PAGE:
Moves to ensure cash machines remain free to use are to be explored by a committee, according to network operator Link.
Members of the Link network have been in talks over how to fund the UK's free-to-use ATM network, which costs around £1 billion per year to run.
More than 70,000 cash machines are connected to the Link network, with 16,000 charging for withdrawals and 54,000 free to use.
Fears have been raised that more cash machines could start charging if arrangements for sharing the cost of operating the network break down.
Pay-to-use machines account for less than 3% of cash withdrawals.
Following a meeting on Thursday, Link said it had been agreed that a working group of members will "explore a way forward for the sustainability of the Link scheme".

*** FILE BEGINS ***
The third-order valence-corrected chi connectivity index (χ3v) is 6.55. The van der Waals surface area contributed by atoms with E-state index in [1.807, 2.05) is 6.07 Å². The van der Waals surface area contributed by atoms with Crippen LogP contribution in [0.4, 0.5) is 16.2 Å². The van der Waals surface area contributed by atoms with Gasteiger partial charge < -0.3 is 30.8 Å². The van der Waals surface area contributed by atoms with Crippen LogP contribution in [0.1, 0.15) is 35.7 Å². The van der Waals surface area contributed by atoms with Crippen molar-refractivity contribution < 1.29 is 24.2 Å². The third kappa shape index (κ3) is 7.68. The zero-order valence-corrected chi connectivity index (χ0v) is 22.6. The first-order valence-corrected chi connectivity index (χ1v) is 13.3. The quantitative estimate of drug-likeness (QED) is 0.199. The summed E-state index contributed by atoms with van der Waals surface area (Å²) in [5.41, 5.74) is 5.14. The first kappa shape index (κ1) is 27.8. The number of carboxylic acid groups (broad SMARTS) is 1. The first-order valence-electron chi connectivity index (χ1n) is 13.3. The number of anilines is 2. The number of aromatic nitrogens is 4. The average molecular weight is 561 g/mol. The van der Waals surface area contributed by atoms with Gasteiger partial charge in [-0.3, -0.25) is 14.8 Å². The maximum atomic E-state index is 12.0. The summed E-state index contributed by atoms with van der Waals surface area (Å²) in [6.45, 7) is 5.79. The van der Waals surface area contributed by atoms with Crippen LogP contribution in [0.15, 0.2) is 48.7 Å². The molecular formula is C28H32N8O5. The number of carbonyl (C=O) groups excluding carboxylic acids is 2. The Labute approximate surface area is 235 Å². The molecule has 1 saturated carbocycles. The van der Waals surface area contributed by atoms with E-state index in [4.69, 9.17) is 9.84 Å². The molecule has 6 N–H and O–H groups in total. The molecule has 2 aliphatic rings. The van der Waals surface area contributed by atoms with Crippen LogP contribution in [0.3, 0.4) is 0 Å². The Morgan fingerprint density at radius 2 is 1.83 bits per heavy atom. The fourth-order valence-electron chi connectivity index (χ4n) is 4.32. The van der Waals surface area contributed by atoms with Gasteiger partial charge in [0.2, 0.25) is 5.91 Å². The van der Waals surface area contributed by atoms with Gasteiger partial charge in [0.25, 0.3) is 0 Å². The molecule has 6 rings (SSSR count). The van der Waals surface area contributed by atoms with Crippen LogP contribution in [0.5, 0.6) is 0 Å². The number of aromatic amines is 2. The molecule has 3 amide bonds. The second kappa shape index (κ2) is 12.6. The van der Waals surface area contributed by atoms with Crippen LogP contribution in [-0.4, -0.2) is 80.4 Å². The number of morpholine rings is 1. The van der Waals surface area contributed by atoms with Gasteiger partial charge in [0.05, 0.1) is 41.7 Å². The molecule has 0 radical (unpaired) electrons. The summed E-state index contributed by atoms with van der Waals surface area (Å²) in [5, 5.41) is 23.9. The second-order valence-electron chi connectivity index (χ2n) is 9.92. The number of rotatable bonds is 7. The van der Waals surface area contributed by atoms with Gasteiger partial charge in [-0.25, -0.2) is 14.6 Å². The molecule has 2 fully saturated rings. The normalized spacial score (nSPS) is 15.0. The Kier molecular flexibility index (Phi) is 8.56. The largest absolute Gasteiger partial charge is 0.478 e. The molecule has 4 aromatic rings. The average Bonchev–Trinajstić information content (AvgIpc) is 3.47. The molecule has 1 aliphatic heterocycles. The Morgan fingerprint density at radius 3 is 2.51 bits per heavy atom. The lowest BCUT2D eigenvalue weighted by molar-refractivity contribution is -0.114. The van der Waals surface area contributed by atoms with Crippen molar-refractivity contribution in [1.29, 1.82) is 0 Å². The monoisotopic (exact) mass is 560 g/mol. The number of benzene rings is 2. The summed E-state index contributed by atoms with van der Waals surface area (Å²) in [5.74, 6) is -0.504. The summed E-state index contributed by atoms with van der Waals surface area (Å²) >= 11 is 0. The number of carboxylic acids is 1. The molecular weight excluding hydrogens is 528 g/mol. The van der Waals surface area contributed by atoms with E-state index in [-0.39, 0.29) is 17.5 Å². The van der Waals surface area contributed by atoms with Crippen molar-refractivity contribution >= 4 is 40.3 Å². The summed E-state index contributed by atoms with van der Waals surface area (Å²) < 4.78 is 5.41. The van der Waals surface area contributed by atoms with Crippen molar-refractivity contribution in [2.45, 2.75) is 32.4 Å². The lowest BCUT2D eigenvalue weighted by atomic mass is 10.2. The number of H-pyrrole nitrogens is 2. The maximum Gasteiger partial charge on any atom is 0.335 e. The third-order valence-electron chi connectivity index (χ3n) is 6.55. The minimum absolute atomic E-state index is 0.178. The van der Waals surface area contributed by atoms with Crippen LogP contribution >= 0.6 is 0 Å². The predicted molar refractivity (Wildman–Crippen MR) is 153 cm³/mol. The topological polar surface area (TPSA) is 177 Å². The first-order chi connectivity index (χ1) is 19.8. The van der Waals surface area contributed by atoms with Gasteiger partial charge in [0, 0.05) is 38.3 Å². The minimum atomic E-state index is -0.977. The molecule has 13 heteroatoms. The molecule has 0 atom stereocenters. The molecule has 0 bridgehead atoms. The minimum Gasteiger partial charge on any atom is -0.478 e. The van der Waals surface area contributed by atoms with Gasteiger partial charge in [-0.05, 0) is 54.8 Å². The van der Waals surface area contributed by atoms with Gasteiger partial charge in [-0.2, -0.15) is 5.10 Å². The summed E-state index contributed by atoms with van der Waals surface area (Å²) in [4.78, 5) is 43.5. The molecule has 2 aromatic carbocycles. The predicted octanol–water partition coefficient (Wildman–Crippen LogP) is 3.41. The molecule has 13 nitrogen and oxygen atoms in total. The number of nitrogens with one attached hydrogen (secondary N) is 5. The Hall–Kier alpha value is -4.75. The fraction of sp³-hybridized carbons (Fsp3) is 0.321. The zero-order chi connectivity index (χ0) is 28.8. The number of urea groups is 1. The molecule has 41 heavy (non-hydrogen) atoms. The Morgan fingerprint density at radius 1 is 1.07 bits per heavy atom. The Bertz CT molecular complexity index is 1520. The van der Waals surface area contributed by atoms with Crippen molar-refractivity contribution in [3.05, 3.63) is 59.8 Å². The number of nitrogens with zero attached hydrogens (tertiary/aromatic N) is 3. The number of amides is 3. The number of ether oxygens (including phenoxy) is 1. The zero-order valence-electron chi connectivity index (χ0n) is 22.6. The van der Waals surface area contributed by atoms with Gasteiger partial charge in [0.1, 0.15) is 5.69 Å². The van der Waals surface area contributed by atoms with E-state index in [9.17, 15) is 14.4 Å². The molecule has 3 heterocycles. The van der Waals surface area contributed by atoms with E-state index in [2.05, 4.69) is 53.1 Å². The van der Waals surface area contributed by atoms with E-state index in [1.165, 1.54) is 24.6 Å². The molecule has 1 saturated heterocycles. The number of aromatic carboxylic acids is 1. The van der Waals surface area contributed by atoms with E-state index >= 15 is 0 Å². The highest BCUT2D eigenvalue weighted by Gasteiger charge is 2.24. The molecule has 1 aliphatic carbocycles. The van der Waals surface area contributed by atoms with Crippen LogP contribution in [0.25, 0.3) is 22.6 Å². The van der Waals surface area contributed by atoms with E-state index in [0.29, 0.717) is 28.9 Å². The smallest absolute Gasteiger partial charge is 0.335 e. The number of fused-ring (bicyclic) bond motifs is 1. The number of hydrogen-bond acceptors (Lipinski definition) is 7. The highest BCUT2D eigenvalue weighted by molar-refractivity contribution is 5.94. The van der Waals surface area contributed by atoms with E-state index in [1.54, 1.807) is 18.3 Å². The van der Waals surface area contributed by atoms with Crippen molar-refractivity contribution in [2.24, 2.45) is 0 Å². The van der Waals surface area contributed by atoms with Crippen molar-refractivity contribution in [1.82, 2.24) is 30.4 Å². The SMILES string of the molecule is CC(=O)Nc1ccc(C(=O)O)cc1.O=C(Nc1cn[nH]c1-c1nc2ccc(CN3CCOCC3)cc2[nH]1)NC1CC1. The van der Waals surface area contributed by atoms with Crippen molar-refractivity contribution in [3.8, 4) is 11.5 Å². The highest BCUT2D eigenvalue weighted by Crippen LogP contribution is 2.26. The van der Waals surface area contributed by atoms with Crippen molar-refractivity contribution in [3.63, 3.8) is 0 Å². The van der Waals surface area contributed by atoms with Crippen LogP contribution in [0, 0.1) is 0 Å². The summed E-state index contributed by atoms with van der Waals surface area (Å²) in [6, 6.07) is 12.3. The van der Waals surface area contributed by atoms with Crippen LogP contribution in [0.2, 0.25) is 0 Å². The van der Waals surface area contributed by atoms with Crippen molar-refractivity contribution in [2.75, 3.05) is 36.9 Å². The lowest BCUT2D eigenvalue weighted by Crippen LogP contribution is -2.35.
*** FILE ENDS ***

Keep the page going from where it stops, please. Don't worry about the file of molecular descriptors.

The working group is expected to report back later in the year.
John Howells, chief executive of Link, said: "Link will continue to work closely with its 39 members to keep regulators, government and consumer groups fully informed.
"The Link network continues to operate normally and it's business as usual for consumers at all the UK's 70,000 ATMs."
Andrew Tyrie, chairman of the Treasury Select Committee, recently told The Times that it would have a "considerable" impact on customers, especially poorer ones, if banks started charging for cash withdrawals.